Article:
Even unapologetic Top 40 hit-lovers would have a hard time denying the claim that popular music, on the whole, tends to sound pretty repetitive. This assertion feels so intuitive, that even detailed scientific studies backing it up tend to be met with a shrug. While hardly indicative of Good Art, repetition and simplicity aren't all bad. In fact, most listeners tend to seek a balance of familiar and new, two factors that "influence not only how we perceive popular music, but also how it is produced," according to researchers behind a new PLOS One study that examines how a style's musical complexity increases or decreases over time in relation to album sales.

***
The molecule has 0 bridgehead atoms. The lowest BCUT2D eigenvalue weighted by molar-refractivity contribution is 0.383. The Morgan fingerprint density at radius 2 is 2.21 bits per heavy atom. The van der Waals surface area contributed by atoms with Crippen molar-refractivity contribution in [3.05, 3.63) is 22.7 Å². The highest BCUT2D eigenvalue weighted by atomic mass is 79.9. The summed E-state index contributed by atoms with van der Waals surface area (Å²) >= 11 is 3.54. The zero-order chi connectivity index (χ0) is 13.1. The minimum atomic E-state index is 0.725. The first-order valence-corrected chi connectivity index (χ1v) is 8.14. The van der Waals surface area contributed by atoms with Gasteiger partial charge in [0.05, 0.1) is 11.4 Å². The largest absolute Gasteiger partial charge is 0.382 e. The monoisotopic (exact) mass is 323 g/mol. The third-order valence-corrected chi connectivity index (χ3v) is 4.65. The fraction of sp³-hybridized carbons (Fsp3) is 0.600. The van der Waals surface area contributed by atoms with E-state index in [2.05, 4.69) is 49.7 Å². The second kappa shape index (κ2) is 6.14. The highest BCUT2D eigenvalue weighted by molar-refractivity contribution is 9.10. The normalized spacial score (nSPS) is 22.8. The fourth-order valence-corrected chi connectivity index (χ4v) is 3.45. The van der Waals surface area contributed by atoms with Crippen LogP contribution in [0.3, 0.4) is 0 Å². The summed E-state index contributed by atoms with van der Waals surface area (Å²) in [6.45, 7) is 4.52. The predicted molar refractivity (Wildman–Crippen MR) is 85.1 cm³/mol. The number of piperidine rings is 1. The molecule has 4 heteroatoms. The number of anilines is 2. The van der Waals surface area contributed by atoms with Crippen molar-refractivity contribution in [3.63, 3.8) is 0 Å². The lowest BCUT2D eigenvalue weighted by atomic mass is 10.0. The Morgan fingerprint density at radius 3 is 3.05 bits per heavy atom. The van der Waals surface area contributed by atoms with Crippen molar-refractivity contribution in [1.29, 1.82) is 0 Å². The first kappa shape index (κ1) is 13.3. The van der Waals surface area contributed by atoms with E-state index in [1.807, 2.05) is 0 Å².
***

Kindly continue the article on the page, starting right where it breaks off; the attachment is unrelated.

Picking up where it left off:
Perhaps unsurprisingly, the Medical University of Vienna, Austria, scientists found that the more popular a musical style grew, the more generic it became—partly due to the glut of artists that flock to a burgeoning sound and the drop-off in innovation that tends to accompany demand.
The study looked at the "instrumentational complexity" of more than half-a-million albums from 1955 to 2011, across 15 genres and 374 styles as diverse as "hyphy," "viking metal," "acid jazz," and "Korean court music." Within those styles, researchers analyzed the use of nearly 500 instruments. Styles that used generic instruments found in many other styles had low complexity, while styles with a wider array of instruments that were used in fewer styles had high complexity.